IHP news 266: The IHME report on global health financing

Dear Colleagues, Some of you are on early Easter holidays, so we’ll try to keep this newsletter a bit shorter than usual. Other good reasons for keeping it brief, is that Richard Horton occasionally pops up in my dreams now (which I’d like to avoid), and that I have to pick up my son from a table tennis camp, later this afternoon. In this newsletter we focus, among other issues, on the annual IHME report, ‘Financing Global Health 2013: Transition in an Age of Austerity’. Very nice report, apparently; on Twitter we learnt Chris Murray got a well-deserved “reception like a rock star”, when the report was launched. Unfortunately, the title is just plain wrong (granted, Bono himself gets it wrong on some issues too)


$45 million TB cut will not affect “aggregate U.S. support,” Shah says

But doesn’t explain how  . . . When USAID Administrator Dr. Rajiv Shah went to Congress to discuss the Obama administration’s budget proposal for fiscal year 2015, he began with remarks in which he made no mention of tuberculosis and aside from a mention of “creating an AIDS-free generation,” made no mention of the global […](Read more…)


How Rwandan Health Sector Rose From ‘Drips’ Induced By 1994 Genocide @NewTimesRwanda

rwanda flag wiki

An article by Dr. Joseph Kamugisha on how the post-Genocide Rwandan government has rejuvenated the Rwandan health sector through insurance, education, human rights and more….


The Daily Impact: Two UN workers shot dead in Somalia

April 8, 2014 A pair of aid workers – French and British respectively – were shot dead while arriving at an airport in Galkayo, central Somalia. From the Guardian: A UN source confirmed the pair were international staff members with the UN Office on Drugs and Crime (UNODC). A statement issued by the government of the northern breakaway state of Puntland in Somalia identified the two victims as Briton Simon Davis and Frenchman Clement Gorrissen. Nicholas Kay, special representative of the UN secretary-general for Somalia, said: “Our UN colleagues were working in support of the Somali people’s aspiration for a peaceful and stable future. There can be no justification for such a callous attack.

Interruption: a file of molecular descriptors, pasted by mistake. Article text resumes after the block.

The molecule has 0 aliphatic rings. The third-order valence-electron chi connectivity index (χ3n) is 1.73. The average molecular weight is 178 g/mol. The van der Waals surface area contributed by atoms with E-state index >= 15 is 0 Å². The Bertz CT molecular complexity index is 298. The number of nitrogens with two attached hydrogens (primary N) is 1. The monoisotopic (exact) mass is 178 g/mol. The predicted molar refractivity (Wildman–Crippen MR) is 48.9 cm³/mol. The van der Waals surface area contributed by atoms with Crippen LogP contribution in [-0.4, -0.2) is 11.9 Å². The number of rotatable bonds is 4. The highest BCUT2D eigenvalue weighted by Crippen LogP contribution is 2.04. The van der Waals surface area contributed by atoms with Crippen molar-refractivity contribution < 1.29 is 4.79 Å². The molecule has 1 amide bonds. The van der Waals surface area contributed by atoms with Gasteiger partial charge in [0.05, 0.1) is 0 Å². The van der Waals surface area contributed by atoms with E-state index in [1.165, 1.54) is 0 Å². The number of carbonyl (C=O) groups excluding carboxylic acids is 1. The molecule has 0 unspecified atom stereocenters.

Are we leaving the private sector out of health systems strengthening?

Health system strengthening is widely recognized as the key to making progress toward the Millennium Development Goals and post-2015 successors. So it came as no surprise that development professionals who responded to the Devex survey identified it as a ‘best buy’ in global health. But to get the most out of this best buy, we should move beyond what is too narrow a definition of health system strengthening. The post Are we leaving the private sector out of health systems strengthening?


Scrambling for Africa – an Interview with Johanna Tayloe Crane

Scrambling for Africa

Johanna Tayloe Crane has a PhD in medical anthropology and is an assistant professor at the University of Washington-Bothell.  Her research has examined urban health…